Tuesday, November 19, 2013

Feel Free to Say, "Um... What?"

The Good Samaritan
A while back, I wrote a sort of rambling confused piece about the famous parable of the Good Samaritan (click here to read it), in which I pondered this question: “Who is my neighbor?” The parable, found in Luke 10, is actually Jesus’s response to that very question... but as with a lot of things Jesus said, I find the answer more confusing than the question!

Anyway, after writing that crazy thing, it suddenly came to me... an answer to satisfy my "Um... what?" I'm going to try to lay it out for you here, but I honestly don't know how clear it will be. That is to say, feel free to also say, "Um... what?"

To recap, the whole thing starts when a guy asks Jesus “How do I get eternal life?” So Jesus says, “What does the law say?” And the guy says, “"You shall love the Lord your God with all your heart, with all your soul, with all your strength, with all your mind, (Deuteronomy 6:5); and your neighbor as yourself (Leviticus 19:18)."” Then Jesus says, “You are correct, sir!”

But… of course the guy can’t leave it there… the Message translation says that he was “looking for a loophole!” Anyway, he’s like, “Who is my neighbor?” Maybe he thought there should be a limit to the amount and scope of people he was required to love… So then Jesus tells this long story:
Jesus answered, "A certain man was going down from Jerusalem to Jericho, and he fell among robbers, who both stripped him and beat him, and departed, leaving him half dead. By chance a certain priest was going down that way. When he saw him, he passed by on the other side. In the same way a Levite also, when he came to the place, and saw him, passed by on the other side. But a certain Samaritan, as he travelled, came where he was. When he saw him, he was moved with compassion, came to him, and bound up his wounds, pouring on oil and wine. He set him on his own animal, and brought him to an inn, and took care of him. On the next day, when he departed, he took out two denarii, and gave them to the host, and said to him, 'Take care of him. Whatever you spend beyond that, I will repay you when I return.' Now which of these three do you think seemed to be a neighbour to him who fell among the robbers?"
He said, "He who showed mercy on him."
Then Jesus said to him, "Go and do likewise."
What I have always found confusing about this is this: if you think about it, The man says, “Who is my neighbor?” (as in, “who do I have to love?”) and Jesus doesn't say that the neighbor is the one who needs your help – ie. the guy in the ditch. No, it says, that the neighbor was the one who HELPED the guy in the ditch. Um. What? I mean, wasn't the question sort of... who do I have to help? It just seems sort of flip-flopped to me.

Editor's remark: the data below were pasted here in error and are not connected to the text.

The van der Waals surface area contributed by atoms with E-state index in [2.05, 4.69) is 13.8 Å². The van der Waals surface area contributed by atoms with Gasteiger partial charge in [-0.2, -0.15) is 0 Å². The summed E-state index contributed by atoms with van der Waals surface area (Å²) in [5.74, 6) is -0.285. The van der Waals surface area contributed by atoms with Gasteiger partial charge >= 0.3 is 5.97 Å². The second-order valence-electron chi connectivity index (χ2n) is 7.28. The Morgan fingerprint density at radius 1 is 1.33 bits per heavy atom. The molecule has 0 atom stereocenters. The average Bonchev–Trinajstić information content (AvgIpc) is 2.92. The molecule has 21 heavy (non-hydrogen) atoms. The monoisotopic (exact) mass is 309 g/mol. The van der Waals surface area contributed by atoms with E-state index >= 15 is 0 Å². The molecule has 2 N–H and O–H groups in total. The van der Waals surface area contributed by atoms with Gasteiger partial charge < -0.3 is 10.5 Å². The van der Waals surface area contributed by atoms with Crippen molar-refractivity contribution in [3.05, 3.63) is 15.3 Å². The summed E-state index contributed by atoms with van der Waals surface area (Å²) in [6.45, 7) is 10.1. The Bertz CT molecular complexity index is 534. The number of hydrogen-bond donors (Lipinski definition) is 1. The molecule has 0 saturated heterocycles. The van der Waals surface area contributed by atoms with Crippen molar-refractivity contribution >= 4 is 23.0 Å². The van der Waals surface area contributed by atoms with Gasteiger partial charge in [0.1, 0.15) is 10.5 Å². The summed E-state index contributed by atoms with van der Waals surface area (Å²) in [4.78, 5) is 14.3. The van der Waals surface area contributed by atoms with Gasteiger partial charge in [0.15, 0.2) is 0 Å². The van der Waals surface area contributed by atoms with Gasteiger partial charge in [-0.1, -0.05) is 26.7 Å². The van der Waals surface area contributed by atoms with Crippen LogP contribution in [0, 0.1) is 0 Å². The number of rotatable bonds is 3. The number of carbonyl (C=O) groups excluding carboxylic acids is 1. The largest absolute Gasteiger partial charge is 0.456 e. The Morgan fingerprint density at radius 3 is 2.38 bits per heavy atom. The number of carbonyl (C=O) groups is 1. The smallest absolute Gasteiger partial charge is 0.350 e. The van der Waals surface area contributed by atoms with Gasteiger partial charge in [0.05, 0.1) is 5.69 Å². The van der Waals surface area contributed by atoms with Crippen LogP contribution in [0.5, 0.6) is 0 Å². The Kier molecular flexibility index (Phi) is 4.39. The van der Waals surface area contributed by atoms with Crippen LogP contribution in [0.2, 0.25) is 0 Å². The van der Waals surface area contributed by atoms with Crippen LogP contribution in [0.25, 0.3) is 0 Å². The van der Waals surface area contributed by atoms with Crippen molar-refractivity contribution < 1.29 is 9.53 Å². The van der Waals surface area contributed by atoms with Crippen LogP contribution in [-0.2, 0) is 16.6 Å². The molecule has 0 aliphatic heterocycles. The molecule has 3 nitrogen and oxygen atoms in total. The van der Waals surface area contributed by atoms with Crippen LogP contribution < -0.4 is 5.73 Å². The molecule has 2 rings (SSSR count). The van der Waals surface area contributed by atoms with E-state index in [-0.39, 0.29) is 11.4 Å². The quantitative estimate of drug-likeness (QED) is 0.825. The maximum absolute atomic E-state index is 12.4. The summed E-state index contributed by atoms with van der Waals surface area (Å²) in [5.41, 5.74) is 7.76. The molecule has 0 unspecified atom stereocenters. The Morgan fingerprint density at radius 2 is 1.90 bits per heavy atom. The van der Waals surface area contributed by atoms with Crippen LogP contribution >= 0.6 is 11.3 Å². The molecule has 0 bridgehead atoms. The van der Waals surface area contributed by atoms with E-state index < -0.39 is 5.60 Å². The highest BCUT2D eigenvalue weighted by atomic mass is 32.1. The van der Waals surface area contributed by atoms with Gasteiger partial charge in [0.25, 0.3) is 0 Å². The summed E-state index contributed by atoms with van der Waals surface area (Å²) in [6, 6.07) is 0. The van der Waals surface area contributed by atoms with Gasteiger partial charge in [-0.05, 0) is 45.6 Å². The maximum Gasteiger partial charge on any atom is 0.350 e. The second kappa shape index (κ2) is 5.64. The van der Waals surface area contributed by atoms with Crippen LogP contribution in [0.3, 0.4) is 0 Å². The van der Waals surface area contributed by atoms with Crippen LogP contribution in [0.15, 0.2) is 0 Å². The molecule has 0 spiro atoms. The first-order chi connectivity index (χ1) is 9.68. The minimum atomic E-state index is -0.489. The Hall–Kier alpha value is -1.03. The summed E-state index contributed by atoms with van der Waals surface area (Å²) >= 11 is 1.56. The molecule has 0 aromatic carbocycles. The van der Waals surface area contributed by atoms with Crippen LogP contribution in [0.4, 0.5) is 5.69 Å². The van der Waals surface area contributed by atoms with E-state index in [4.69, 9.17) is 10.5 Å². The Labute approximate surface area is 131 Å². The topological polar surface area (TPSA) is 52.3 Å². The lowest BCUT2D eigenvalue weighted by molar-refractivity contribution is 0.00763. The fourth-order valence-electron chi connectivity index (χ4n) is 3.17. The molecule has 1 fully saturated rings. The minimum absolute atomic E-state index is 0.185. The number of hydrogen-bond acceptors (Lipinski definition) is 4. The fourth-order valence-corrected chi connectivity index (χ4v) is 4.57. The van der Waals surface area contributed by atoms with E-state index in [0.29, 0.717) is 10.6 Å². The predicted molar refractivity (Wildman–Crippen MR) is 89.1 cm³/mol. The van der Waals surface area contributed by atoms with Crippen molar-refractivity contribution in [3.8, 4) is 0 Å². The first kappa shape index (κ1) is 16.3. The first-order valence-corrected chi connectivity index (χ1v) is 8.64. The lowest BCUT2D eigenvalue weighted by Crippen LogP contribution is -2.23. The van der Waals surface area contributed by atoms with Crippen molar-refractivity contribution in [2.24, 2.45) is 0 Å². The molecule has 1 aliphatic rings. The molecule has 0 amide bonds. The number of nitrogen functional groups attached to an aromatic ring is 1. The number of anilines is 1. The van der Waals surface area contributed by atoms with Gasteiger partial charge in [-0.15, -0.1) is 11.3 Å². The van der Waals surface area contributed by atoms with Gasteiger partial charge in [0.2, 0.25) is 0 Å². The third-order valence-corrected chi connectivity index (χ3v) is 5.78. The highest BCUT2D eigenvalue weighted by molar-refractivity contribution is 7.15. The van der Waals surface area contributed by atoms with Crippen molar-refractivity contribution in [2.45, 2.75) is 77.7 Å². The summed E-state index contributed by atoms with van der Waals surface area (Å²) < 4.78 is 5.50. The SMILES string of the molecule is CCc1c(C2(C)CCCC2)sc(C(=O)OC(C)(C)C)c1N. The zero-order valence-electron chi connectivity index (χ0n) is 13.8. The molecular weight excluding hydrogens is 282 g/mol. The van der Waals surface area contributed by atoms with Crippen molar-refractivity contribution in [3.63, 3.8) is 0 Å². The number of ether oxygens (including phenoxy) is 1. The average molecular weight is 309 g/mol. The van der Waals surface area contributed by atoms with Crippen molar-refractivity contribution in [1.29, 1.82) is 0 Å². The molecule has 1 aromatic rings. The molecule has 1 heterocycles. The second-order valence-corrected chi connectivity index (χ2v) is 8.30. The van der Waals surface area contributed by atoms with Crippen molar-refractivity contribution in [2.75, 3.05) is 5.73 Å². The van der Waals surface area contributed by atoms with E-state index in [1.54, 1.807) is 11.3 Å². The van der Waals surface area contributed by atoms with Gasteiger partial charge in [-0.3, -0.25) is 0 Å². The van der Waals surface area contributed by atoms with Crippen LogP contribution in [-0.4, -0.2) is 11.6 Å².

"Won't you be my neighbor?"
In my previous blog, I sort of picked it apart and pondered over it, drawing no sound conclusion. Here, now, is the idea that invaded much later when my crazy mind was at rest:

And it’s that being a neighbor is a STATE OF MIND… and the helpful Samaritan actually lived in this state of mind. That is to say, there was no question for him about whether or not the guy in the ditch was or was not in his “jurisdiction.” Unlike the priest and Pharisee who were hanging out in their home state of disgust… fear and loathing… legalism and laziness… busy-ness and haste.

See what I mean? The weird thing is that the guy who was picking Jesus’ brain seemed to understand that all the little details of the law had an overarching spirit, and that this spirit was love… yet he still felt the need to figure out how he measured up.

And I have to say, I have felt his pain. It sure is a lot more convenient to have clear demarcations… specific instructions… Like when you’re on a diet – it’s a lot easier to have all the foods laid out on a menu plan than to just kind of wing it and all the time you’re wondering in the back of your head if you’ve eaten too much. People like me - we LIKE specific rules… so we’ll know if we’re hitting the mark.

A diet plan... much easier than guessing.
But I’ve got good news for us nitpicking legalists... First, there IS a clear demarcation… and it’s shaped exactly like a cross. And Jesus DID give a specific instruction… He said, “Believe in me.” And that’s really all there is to it. It’s completely easy.

However, it’s also difficult. I mean, you can’t lean on the picky little rules anymore. You can’t be the priest walking by the guy in the ditch who’s thinking, “If I touch that guy, I’ll be unclean,” or the pharisee hurrying by because he’s late for the class he’s teaching. No... now you’ve opened yourself up to that “neighbor” state of mind*… and the only boundary is Jesus Himself and His love and amazing grace.

*Now, as to how to achieve this state of mind... well... I'm still working on that. Paul tells the Romans to "be transformed by the renewing of your minds." To which, I say, "Um.... what?"

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